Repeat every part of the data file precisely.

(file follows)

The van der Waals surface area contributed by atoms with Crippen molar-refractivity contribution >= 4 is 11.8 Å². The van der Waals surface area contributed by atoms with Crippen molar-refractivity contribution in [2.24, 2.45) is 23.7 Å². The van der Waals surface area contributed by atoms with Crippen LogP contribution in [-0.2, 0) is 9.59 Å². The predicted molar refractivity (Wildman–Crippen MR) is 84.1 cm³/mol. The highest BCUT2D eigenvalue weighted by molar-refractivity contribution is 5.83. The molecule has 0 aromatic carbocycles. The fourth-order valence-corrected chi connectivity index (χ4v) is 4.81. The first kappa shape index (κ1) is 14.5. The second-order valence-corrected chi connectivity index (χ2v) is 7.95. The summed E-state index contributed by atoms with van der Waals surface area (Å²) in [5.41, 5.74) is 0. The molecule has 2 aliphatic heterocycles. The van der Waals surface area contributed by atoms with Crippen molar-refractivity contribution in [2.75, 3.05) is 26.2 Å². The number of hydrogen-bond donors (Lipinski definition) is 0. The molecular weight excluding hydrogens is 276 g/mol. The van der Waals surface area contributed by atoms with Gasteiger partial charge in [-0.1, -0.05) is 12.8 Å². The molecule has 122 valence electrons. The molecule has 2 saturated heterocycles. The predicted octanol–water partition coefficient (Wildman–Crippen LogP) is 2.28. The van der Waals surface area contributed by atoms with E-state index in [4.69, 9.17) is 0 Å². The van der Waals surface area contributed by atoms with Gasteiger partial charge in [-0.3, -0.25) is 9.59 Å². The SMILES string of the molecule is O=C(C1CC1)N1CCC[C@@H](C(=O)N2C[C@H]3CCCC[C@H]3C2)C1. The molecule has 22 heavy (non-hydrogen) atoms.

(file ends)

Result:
The van der Waals surface area contributed by atoms with Crippen molar-refractivity contribution >= 4 is 11.8 Å². The van der Waals surface area contributed by atoms with Crippen molar-refractivity contribution in [2.24, 2.45) is 23.7 Å². The van der Waals surface area contributed by atoms with Crippen LogP contribution in [-0.2, 0) is 9.59 Å². The predicted molar refractivity (Wildman–Crippen MR) is 84.1 cm³/mol. The highest BCUT2D eigenvalue weighted by molar-refractivity contribution is 5.83. The molecule has 0 aromatic carbocycles. The fourth-order valence-corrected chi connectivity index (χ4v) is 4.81. The first kappa shape index (κ1) is 14.5. The second-order valence-corrected chi connectivity index (χ2v) is 7.95. The summed E-state index contributed by atoms with van der Waals surface area (Å²) in [5.41, 5.74) is 0. The molecule has 2 aliphatic heterocycles. The van der Waals surface area contributed by atoms with Crippen molar-refractivity contribution in [2.75, 3.05) is 26.2 Å². The number of hydrogen-bond donors (Lipinski definition) is 0. The molecular weight excluding hydrogens is 276 g/mol. The van der Waals surface area contributed by atoms with Gasteiger partial charge in [-0.1, -0.05) is 12.8 Å². The molecule has 122 valence electrons. The molecule has 2 saturated heterocycles. The predicted octanol–water partition coefficient (Wildman–Crippen LogP) is 2.28. The van der Waals surface area contributed by atoms with E-state index in [4.69, 9.17) is 0 Å². The van der Waals surface area contributed by atoms with Gasteiger partial charge in [-0.3, -0.25) is 9.59 Å². The SMILES string of the molecule is O=C(C1CC1)N1CCC[C@@H](C(=O)N2C[C@H]3CCCC[C@H]3C2)C1. The molecule has 22 heavy (non-hydrogen) atoms.